When you’re getting ready to throw a punch, your forearms should stay nearly vertical, with your elbows tucked into your body, not flared out like chicken wings. Squeeze your abdominal muscles tight. Your hands should stay up to guard your face. This gives you an opportunity to protect your body and face when you’re not mid-punch. Leaving a big gap between your hands and your elbows exposes a large chunk of your center mass to strikes.

Throw the punch

Now it’s time to send some fingers flying. The first thing to remember is that the punch should go straight forward, rather than out to the side. The idea is to send your fist out and bring it right back to its original position, with as little extraneous motion as possible.

If you flare your arm out, like in the movies, your target will have plenty of time to avoid or block the strike—and you’re going to leave yourself wide open to getting a punch in your own face.

The full punch motion stems from turning your hips. Imagine swinging a baseball bat with just your arms and no hip swivel: It’s not very powerful. The same idea applies to hitting with just your fist.

When you start the punch, pivot your back foot on its ball and push your body forward. You don’t want to exaggerate the motion and throw yourself off balance, but you want to feel your lower body pushing your arm forward. As you push off your foot, turn your hips and extend your arm straight toward the target. Don’t flare your elbow or try to loop around in a big hook punch.

Also, don’t overextend into the punch. You want to feel in control and balanced at all times during the process. If you over-commit and fall forward, you’ll put yourself in a vulnerable position.

(Above: MMA fighter Luke Rockhold keeps his other hand up when he throws a punch so no one strikes his face. You should, too.)

Prepare for the impact

This is where things can go wrong for people who aren’t used to throwing punches. Boxers and other martial artists typically wear cloth or tape wraps to protect their wrist and hand bones. But in the real world, you don’t have that option.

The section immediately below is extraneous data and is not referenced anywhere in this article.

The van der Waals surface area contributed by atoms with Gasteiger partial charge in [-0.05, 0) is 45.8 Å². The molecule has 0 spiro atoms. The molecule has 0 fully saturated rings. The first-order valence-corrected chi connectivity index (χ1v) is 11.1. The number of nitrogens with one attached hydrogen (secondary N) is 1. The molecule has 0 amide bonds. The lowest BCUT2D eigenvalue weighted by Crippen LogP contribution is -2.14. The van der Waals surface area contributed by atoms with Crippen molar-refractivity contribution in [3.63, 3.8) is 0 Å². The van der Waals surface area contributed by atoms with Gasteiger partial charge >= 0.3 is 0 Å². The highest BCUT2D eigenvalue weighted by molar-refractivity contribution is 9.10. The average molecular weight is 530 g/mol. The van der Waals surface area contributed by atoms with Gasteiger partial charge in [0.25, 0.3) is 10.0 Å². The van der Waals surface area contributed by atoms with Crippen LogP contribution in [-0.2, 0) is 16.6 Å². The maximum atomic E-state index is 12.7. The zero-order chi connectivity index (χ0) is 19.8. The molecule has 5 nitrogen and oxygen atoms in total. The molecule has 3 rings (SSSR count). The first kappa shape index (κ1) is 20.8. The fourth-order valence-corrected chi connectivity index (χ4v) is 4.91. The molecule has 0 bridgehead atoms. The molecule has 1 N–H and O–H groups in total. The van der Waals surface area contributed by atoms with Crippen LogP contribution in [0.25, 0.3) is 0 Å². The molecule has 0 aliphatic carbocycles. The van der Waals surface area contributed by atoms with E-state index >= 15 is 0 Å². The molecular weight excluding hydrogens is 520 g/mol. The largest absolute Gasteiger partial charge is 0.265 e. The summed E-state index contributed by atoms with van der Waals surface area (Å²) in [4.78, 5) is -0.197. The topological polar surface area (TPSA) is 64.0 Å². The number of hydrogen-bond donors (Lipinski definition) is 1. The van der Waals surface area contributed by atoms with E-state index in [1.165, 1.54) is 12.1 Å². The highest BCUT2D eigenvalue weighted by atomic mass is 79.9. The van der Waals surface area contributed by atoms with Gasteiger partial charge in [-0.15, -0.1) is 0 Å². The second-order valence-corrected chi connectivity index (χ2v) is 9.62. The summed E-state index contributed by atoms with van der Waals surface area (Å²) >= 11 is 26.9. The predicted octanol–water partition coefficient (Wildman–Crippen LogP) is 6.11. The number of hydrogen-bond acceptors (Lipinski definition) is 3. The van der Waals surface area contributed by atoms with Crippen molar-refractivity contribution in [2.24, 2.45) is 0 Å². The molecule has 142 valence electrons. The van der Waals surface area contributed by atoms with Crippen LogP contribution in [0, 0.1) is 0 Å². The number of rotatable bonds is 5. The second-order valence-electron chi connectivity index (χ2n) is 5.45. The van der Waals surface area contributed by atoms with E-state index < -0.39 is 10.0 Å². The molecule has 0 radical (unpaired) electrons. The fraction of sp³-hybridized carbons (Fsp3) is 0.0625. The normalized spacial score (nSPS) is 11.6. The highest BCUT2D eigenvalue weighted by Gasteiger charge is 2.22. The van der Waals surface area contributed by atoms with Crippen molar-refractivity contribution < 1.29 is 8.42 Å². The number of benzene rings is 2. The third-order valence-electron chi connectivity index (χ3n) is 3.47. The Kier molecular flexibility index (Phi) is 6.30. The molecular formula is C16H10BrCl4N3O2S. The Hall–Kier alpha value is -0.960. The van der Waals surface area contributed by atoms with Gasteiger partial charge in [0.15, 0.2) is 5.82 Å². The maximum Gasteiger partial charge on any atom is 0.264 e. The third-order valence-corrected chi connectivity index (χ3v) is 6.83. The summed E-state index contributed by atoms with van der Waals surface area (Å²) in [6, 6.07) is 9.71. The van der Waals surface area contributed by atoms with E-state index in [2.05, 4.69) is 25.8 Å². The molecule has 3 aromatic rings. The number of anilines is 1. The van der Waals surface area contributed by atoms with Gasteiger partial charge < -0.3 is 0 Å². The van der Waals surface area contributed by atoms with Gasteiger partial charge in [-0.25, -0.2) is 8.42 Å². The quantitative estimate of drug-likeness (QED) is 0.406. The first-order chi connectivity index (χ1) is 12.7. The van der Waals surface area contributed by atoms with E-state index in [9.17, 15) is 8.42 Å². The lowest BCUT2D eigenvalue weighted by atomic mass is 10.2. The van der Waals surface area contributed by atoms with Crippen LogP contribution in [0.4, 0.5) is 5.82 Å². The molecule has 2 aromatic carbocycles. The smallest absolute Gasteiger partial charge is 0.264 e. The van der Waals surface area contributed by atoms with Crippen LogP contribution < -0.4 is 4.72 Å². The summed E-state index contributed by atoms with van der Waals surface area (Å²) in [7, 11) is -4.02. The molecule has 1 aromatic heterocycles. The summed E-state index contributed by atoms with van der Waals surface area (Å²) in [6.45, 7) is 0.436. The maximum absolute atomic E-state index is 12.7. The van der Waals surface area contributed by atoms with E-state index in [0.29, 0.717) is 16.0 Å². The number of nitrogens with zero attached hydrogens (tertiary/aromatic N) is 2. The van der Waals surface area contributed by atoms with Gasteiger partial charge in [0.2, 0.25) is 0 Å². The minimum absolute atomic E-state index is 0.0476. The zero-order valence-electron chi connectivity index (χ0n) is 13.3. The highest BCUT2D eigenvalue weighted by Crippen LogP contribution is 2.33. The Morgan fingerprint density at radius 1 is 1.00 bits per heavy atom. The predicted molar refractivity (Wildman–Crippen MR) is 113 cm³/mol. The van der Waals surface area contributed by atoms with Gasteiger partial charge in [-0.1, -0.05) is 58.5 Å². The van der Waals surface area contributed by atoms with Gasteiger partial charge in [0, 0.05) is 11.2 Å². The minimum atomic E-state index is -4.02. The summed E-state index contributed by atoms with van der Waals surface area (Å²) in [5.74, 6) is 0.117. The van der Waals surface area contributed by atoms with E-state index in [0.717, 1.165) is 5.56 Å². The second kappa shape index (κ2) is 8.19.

When you hit your target, you want to strike with the first two knuckles, not that flat front part of your fist or the smaller knuckles on your ring or pinky fingers. You should also try to keep all the bones in your forearm, down to your knuckles, in alignment. That way, you won’t apply force to your bones and wrist at a weird angle.

The actual angle of your fist at impact is something that changes from practice to practice. Boxers and kickboxers throw straight punches with horizontal fists. More self-defense-oriented practitioners like Krav Maga specialists recommend tilting your thumb outward at a 45-degree angle or even punching with a vertical fist in order to reduce the chances that the impact will buckle your untrained wrist. Wing Chun practitioners often use vertical fists for punching, too. Choose the angle that feels best to you, and then aim to keep it consistent as you practice.

Bring the hand back to the face

Once your strike lands, you might be tempted to leave your fist in midair or drop your hand to your waist. That’s an invitation for retaliation. Instead, as soon as your punch reaches the end of its journey, you want to bring it immediately back toward your face for defense, whether your original punch landed or not.

As your hand comes back, reset the rest of your body as well. You want to get back to that solid base, with your feet in a strong position and your arms ready to protect your face and core. Even if you’re just hitting a punching bag, establishing good habits during practice will prepare you for throwing a punch in the real world.

Rehearse these movements many times, and they’ll eventually start to feel natural. So when you actually have to throw a punch, your body can respond automatically. To get even better, we recommend finding a reputable self-defense or martial arts instructor—rather than feeding hundreds of dollars into that punching-bag arcade game.